Indeed, the authors noted that the study designdid not include a placebo control and, therefore,did “not allow us to exclude spontaneous remis-sion, the nonspecific effects of treatment, or theextended use of citalopram alone as the likely ex-planation for the present findings.” Nevertheless,they concluded in their very next paragraph that “augmentation of SSRIs with either agent will re-sult in symptom remission.” They also ponderedthe adoption of such drug combinations as “first-line treatment in an attempt to achieve greaterremission rates sooner in more patients than withSSRIs alone.” Similar conclusions describing theclinical usefulness and advantages of the drugsappear in the study abstract (without mentioninglimitations). Given the study design, these con-clusions seem unsupportable.
Scott C. Williams, Psy.D.
736 Tanager Ln.Geneva, IL 60134
Trivedi MH, Fava M, Wisniewski SR, et al. Medication aug-mentation after the failure of SSRIs for depression. N Engl J Med2006;354:1243-52.Elkin I, Shea MT, Watkins JT, et al. National Institute of Mental Health Treatment of Depression Collaborative ResearchProgram: general effectiveness of treatments. Arch Gen Psychia-try 1989;46:971-82.Walsh BT, Seidman SN, Sysko R, Gould M. Placebo responsein studies of major depression: variable, substantial, and grow-ing. JAMA 2002;287:1840-7.Moncrieff J. The antidepressant debate. Br J Psychiatry 2002;180:193-4.Wampold BE, Minami T, Tierney SC, Baskin TW, Bhati KS.The placebo is powerful: estimating placebo effects in medicineand psychotherapy from randomized clinical trials. J Clin Psy-chol 2005;61:835-54.
To the Editor:
In his editorial accompanyingthe two STAR*D articles, Rubinow 
1
emphasizesthat medications with various mechanisms of ac-tion were all roughly equivalent in efficacy andasks what one can possibly infer about the patho-physiology of major depression. In our view, Ru-binow puts his finger in an open wound of psy-chiatry — that is, its insufficient and purely descriptive classification. If we lump together allpatients with major depressive syndromes, regard-less of whether there is a family history of schizo-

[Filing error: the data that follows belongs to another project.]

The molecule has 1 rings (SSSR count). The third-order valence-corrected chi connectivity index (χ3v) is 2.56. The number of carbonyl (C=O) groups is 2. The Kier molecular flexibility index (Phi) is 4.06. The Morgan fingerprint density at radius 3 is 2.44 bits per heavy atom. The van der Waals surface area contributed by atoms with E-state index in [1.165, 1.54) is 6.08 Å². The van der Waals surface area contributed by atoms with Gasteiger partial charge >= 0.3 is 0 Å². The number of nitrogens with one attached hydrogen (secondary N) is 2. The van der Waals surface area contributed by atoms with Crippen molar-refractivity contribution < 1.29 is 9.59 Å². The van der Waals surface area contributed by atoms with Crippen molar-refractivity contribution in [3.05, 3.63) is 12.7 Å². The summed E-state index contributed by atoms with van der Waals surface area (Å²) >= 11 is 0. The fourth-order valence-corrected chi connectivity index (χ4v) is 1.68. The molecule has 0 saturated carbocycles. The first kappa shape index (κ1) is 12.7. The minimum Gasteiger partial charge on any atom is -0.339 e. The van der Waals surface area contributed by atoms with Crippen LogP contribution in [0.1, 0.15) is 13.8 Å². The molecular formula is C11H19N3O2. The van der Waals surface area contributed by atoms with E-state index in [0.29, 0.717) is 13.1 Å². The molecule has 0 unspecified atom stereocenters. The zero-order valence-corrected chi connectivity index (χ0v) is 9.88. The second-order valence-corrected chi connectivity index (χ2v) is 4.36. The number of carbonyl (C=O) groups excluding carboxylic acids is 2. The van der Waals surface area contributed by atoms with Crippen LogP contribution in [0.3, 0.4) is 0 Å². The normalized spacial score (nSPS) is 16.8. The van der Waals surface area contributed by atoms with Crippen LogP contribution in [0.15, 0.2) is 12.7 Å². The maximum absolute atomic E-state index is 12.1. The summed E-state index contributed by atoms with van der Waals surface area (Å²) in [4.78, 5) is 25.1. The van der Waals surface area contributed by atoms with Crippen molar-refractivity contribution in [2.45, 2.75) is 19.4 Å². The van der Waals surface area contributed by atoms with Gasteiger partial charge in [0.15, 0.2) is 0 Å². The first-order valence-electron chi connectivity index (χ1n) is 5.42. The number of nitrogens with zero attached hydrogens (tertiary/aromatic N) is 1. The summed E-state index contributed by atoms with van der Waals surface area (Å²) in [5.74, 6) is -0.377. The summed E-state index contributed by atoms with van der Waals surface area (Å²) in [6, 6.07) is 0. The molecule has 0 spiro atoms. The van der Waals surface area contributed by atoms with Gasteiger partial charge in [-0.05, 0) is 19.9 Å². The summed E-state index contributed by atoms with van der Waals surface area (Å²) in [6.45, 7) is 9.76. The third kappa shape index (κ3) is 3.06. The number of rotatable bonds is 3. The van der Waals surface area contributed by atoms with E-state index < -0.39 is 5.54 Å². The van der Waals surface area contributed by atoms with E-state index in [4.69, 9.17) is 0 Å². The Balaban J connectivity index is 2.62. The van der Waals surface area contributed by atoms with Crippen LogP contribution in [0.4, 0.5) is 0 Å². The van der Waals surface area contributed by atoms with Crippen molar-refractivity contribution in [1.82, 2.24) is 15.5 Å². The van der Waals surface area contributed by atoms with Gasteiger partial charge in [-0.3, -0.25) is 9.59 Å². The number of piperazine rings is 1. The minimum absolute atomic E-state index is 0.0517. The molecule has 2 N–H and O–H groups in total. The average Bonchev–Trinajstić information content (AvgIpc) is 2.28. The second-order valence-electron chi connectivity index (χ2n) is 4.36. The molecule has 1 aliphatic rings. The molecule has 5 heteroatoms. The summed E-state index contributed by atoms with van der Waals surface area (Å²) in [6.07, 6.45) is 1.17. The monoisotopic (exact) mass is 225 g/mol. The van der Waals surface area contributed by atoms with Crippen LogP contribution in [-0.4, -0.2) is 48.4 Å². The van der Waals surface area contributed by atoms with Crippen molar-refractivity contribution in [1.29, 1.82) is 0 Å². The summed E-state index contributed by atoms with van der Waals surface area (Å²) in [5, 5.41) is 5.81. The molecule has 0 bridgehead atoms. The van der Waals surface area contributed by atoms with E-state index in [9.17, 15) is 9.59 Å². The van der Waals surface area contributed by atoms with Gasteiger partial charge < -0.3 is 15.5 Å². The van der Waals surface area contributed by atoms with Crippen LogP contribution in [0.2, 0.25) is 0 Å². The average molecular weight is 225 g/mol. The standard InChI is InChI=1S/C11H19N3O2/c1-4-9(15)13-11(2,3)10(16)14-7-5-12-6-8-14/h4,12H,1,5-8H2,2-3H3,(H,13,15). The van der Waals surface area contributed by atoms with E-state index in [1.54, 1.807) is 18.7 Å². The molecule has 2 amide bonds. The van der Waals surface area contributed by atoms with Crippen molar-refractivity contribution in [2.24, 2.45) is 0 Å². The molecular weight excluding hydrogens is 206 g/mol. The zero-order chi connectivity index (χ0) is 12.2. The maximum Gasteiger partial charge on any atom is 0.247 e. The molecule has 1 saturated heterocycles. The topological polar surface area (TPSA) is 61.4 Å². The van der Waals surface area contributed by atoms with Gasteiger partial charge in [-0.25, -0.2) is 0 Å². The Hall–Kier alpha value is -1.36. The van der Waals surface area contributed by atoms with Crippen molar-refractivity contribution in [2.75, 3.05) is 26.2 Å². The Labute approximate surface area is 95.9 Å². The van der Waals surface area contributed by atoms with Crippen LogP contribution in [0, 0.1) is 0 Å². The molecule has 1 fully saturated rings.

1.2.3.4.5.
phrenia, unipolar or bipolar depression, a coex-isting attention deficit–hyperactivity disorder orborderline personality disorder, or discrete abnor-malities on electroencephalography or magneticresonance imaging, we end up with a mixed bagas a study sample. Such study groups necessarily produce mixed results in etiologic and therapeu-tic research. We need a more specific and cause-dependent classification system in psychiatry if  we want to progress to more specific therapeuticrationales in psychiatric disorders.
Ludger Tebartz van Elst, M.D.Dieter Ebert, M.D.Bernd Hesslinger, M.D.
University Clinic Freiburg79104 Freiburg, Germanytebartzvanelst@uniklinik-freiburg.de
Rubinow DR. Treatment strategies after SSRI failure — goodnews and bad news. N Engl J Med 2006;354:1305-7.
The authors reply:
Sussman raises the impor-tant question of whether the results would haverevealed significant differences had the samplebeen larger, despite the fact that this is the larg-est second-step clinical trial ever conducted. Werespectfully disagree with the notion that ourfindings are the result of an underpowered study.Given the three-group design, the study had 80percent power to detect an effect size of 0.12 inremission rates, which is considered to be a smalleffect.
1
The translation of the effect size into adetectable difference in a three-group trial is not as straightforward as in a two-group trial. If one were conducting a two-group trial with a similarsample size, there would be 80 percent power todetect a difference of approximately 10 percent in remission rates. Although one can argue that more modest differences are clinically important, we believe that a difference of 10 percent or lessin remission rates is probably not clinically mean-ingful.Williams asks whether the 30 percent rate of remission in our study may be due to the pla-cebo effect, as in efficacy trials. The STAR*Dremission rate is probably not due to placebo forseveral reasons. First, patients in step 2 of STAR*Dhad already undergone a full trial with an SSRI.
2
 Second, patients reported numerous psychiatricand general medical coexisting conditions andlong durations of illness; most were chronically depressed. Third, remission rates are low in real-
1.
Downloaded from www.nejm.org on June 14, 2010 . Copyright © 2006 Massachusetts Medical Society. All rights reserved.